The main menu is a simple static piece that has a trio of images from the three episodes in the movie lined up next to each other with a crisscross blue backdrop behind it. Selections are quick and easy to make along the bottom and access times are nice and fast, but the menu overall is pretty minimal and feels like something of a disappointment considering the quality of the film itself. Especially when you consider that the menu is quiet and the film has such a range of great music.

The two extras are tied together in this release, with a twenty-five minute or so making of feature that has interviews with Otomo and the directors of the opening two episodes. There's discussion going into how Akira changed perceptions of the foreign market and elements of how each director brought their own styles and elements to Otomo's stories, plus what it's like working with him. It's definitely an interesting feature overall with lots of little nuggets of information for the die-hard Memories fan. At the end of it, there's a three to four minute pilot film for the movie that shuffles the images around and was used to promote and sell the project while it was moving forward. It's really interesting to see the way the images are used from the various episodes to blend together with this piece.

Content: (please note that content portions of a review may contain spoilers)
Memories has long been one of the small number of very high quality enjoyable anime films that have been made over the years. With Otomo writing the stories and directing one of the episodes while the other two are done by others who he felt were ready to make that leap to directing, Memories achieves what Otomo wants most ? it zips right through and keeps you surprised.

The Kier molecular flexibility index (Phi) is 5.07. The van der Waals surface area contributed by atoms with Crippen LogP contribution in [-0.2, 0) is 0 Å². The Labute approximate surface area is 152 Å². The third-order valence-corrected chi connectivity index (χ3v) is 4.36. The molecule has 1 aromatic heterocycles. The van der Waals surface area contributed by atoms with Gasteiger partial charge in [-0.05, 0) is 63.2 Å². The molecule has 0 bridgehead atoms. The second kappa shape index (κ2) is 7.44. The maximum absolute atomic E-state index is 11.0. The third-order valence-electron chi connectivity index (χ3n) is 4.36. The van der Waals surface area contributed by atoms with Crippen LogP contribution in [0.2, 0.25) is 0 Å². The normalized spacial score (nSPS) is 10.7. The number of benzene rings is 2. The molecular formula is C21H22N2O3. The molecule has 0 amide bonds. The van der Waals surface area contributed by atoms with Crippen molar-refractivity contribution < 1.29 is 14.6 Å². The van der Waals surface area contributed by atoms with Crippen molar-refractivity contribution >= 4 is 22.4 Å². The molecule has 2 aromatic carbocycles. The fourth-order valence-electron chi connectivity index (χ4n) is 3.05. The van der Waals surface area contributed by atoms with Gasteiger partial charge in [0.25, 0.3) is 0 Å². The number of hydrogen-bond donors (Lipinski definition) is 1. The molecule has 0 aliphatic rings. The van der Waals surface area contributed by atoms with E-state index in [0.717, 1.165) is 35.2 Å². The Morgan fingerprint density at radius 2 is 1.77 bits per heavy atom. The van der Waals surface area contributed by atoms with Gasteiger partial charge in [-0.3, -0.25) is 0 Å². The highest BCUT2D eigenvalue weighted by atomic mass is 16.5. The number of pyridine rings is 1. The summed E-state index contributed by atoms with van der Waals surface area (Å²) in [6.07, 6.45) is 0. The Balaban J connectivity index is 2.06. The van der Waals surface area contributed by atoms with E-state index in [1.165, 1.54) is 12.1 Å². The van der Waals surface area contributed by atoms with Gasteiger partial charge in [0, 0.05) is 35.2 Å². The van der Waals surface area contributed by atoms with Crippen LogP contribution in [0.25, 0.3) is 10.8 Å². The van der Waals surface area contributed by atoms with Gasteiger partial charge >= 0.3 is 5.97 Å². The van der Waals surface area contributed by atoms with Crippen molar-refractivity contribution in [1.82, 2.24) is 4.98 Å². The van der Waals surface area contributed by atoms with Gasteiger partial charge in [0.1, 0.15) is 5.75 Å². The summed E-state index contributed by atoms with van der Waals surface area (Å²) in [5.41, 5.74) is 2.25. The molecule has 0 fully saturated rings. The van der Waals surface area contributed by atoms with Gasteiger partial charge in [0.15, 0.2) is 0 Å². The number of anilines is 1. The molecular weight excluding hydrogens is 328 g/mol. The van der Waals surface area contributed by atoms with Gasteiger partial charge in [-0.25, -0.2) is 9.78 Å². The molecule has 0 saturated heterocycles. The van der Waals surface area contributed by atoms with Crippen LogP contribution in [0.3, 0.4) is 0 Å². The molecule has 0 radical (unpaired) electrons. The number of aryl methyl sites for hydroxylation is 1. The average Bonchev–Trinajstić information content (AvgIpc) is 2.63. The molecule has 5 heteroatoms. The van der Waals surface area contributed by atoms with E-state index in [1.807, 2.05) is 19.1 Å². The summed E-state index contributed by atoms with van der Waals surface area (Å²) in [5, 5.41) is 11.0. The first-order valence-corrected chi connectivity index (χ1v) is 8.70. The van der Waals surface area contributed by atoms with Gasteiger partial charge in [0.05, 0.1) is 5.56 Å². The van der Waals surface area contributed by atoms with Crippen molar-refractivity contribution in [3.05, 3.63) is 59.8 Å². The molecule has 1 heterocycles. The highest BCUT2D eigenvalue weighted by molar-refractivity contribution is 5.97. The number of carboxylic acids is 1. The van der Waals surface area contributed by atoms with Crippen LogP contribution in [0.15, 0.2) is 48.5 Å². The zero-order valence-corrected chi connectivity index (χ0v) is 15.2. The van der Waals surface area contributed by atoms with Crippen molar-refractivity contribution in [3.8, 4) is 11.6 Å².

The release of Memories in the past has been odd in that the subtitled version was commissioned I believe for a one time event showing and was done very quickly with the basic gist of things coming through. It's not to say that the script wasn't good, or that it feels rough, but it has that slight edge of not being properly polished. To the surprise of the translator, his script showed up in the form of the subtitles on the Japanese DVD release of the movie (and I believe the laserdisc release as well prior). While it wasn't the full detailed work we usually see from this translator, for people who wanted to see the film it as a huge boon. Especially since Memories has long been considered to be far too expensive to license and without enough of a fan market to recoup the costs due to its having been so widely available subtitled previously.

So enter Columbia and their Destination Films line, which scooped up the property and has done well by it. While I can't for 100% say that the subtitle script is the same, it feels the same. The other languages though, I don't know where they got the scripts for those, whether they converted the English to it or they did it based on the Japanese script. Each of the stories in Memories plays out different, but each tries to keep the element of surprise to it while also keeping it paced fast enough that you don't get bored.

Magnetic Rose is the anchor of the film though, the most easy to sell and visually the one that people would expect from Otomo after Akira. It's a simple science fiction tale that has a space salvage crew checking out an old set of ruins in space, ruins that form a strange free floating rose no less. As members of the crew go inside to investigate, we see the dilapidated version of what was once a massive and hugely beautiful ship that feels more like a royal castle floating in space than anything else. Before the crew gets too far though, they hear operatic singing throughout the ship and the feel that someone is alive or controlling things there. Naturally, they get separated and each experience different things as the force within the ship toys with its new playthings. The episode plays up a number of traditional elements in this particular genre, so while the animation is gorgeous and there's the beauty of the opera singing, it has some feel of being done before to some degree.